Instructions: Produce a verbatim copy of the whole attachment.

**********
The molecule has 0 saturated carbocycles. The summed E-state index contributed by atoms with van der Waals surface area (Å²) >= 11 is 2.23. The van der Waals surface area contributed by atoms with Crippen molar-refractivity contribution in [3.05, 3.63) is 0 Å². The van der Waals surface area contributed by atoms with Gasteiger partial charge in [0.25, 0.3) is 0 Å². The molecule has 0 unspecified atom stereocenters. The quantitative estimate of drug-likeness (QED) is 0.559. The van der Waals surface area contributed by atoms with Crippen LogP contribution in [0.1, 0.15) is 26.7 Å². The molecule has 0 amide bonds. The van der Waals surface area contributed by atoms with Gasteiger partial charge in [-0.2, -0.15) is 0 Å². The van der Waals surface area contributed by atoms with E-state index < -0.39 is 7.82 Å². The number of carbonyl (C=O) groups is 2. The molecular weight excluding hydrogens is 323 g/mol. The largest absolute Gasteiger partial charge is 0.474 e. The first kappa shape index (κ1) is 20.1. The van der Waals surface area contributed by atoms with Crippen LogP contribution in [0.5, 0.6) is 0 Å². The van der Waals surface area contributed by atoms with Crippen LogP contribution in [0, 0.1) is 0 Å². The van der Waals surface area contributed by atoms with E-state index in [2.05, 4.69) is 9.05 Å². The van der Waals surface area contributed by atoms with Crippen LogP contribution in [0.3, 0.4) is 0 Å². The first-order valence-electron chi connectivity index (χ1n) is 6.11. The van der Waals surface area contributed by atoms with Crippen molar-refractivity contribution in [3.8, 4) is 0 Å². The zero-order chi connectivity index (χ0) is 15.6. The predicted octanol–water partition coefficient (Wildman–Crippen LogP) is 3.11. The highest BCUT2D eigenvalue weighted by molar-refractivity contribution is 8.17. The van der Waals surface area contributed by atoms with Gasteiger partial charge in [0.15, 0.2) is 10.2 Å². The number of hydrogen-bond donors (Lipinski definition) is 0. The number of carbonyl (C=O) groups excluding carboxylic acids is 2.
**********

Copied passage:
The molecule has 0 saturated carbocycles. The summed E-state index contributed by atoms with van der Waals surface area (Å²) >= 11 is 2.23. The van der Waals surface area contributed by atoms with Crippen molar-refractivity contribution in [3.05, 3.63) is 0 Å². The van der Waals surface area contributed by atoms with Gasteiger partial charge in [0.25, 0.3) is 0 Å². The molecule has 0 unspecified atom stereocenters. The quantitative estimate of drug-likeness (QED) is 0.559. The van der Waals surface area contributed by atoms with Crippen LogP contribution in [0.1, 0.15) is 26.7 Å². The molecule has 0 amide bonds. The van der Waals surface area contributed by atoms with Gasteiger partial charge in [-0.2, -0.15) is 0 Å². The van der Waals surface area contributed by atoms with E-state index < -0.39 is 7.82 Å². The number of carbonyl (C=O) groups is 2. The molecular weight excluding hydrogens is 323 g/mol. The largest absolute Gasteiger partial charge is 0.474 e. The first kappa shape index (κ1) is 20.1. The van der Waals surface area contributed by atoms with Crippen LogP contribution in [0.5, 0.6) is 0 Å². The van der Waals surface area contributed by atoms with Crippen LogP contribution in [0, 0.1) is 0 Å². The van der Waals surface area contributed by atoms with E-state index in [2.05, 4.69) is 9.05 Å². The van der Waals surface area contributed by atoms with Crippen LogP contribution in [0.3, 0.4) is 0 Å². The first-order valence-electron chi connectivity index (χ1n) is 6.11. The van der Waals surface area contributed by atoms with Crippen molar-refractivity contribution in [3.8, 4) is 0 Å². The zero-order chi connectivity index (χ0) is 15.6. The predicted octanol–water partition coefficient (Wildman–Crippen LogP) is 3.11. The highest BCUT2D eigenvalue weighted by molar-refractivity contribution is 8.17. The van der Waals surface area contributed by atoms with Gasteiger partial charge in [0.15, 0.2) is 10.2 Å². The number of hydrogen-bond donors (Lipinski definition) is 0. The number of carbonyl (C=O) groups excluding carboxylic acids is 2.